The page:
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Workshop: "Rethinking Money"

University of Sydney
4 - 5 November 2013

The rise of finance in recent decades has engendered a distinctive style of critique, which portrays financial expansion in terms of the unstable growth of debt and fictitious capital, a process seen to lack foundations and cohesion. This style of critique seems to have become further entrenched since the financial crisis: even as capitalist finance is reconstituting some of its key modalities, critiques still center on its "unsustainable" character. This negative understanding of finance as a destructive force reflects a primarily normative perspective that has little to say about money and its ability to serve as one of modern life's key organizing forms. Indeed, the growing popularity of the claim that all money is essentially debt serves to displace questions related to the specific role of moneyness in capitalist society. This is not to imply that it is easy to identify "money," but rather to insist on the importance of theorizing moneyness and the way this complex quality is constituted through its various derivative forms. This workshop approaches the current conjuncture not as a confirmation of what we already thought we knew but rather as an occasion for much-needed conceptual innovation. It focuses squarely on the problematic of money and its ability to serve as a focal point for complex webs of economic ties, subjective investments and control mechanisms. Themes to be addressed include (but are by no means limited to) value and liquidity, complexity and commensuration, the relationship between money and law, the status (absence) of money in contemporary political theory, the relationship between the state and currency, the connection between theology and money, and the semiotic character of money.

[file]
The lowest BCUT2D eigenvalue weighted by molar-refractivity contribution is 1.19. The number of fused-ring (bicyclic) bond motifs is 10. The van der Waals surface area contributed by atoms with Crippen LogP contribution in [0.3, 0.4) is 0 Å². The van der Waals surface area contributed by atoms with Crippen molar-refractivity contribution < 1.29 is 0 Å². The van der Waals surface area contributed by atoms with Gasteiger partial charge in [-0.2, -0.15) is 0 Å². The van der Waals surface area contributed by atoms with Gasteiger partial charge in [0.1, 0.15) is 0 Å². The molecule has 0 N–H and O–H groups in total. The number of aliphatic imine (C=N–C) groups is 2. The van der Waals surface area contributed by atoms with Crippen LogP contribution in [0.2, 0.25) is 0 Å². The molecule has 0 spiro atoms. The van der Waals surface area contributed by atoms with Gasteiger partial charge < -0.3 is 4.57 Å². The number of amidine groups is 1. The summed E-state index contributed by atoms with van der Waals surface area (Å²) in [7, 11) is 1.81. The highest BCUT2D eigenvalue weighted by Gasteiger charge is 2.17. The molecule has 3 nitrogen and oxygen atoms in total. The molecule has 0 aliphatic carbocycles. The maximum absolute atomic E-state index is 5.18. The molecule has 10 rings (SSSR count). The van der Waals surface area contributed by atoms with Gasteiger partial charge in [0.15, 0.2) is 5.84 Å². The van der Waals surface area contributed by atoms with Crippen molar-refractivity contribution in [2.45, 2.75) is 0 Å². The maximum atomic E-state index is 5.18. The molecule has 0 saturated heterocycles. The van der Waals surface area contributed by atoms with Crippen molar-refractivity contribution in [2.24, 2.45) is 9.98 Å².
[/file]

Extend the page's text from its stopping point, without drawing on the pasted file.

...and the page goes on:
Participants include Robert Meister (California, Santa Cruz), Douglas R. Holmes (Binghamton), Lisa Adkins (Newcastle), Miguel Vatter (UNSW), Lana Swartz (Southern California), Ute Tellmann (Hamburg), and Leigh Claire La Berge (Saint Mary's).

Abstracts of the workshop papers can be found here.

If you are interested in attending this workshop, please contact


WHAT IS MONEY?

What is Money thumbnail

It’s often said that money talks. But what exactly does money today say? In a world of Bitcoin, financial derivatives, cloud-connected loyalty cards, digitally mediated peer to peer lending and ever more mobile monies, it is increasingly difficult to define money and the forms it takes. If money is what money does, money’s complexity now makes it less and less easy to identify simply as a medium of exchange and a measure of value. From its ability to serve as one of modern life’s key organizing forms, to its depiction as a symbolic, mutually shared illusion, money has generated a long conversation about trust, economic ties and social relations.

This panel continues the conversation, using the contemporary problematic of money in an age of economic recession, currency crisis and austerity for a much broader discussion about the nature of money, credit and capital in the world today.

Panellists:

  • Professor Dick Bryan (panel chair), Department of Political Economy, University of Sydney
  • Professor Robert Meister, Department of History of Consciousness, University of California, Santa Cruz
  • Professor Lisa Adkins, Department of Sociology, University of Newcastle, Australia
  • Professor Douglas R. Holmes, Department of Anthropology, Binghampton University, New York
  • Lana Swartz, Annenberg School for Communication and Journalism, University of Southern California
  • Assistant Professor Ute Tellmann, Department of Sociology, University of Hamburg
  • Professor Miguel Vatter, Arts & Social Sciences, University of NSW
  • Assistant Professor Leigh Claire La Berge, Department of English, Saint Mary’s University, Canada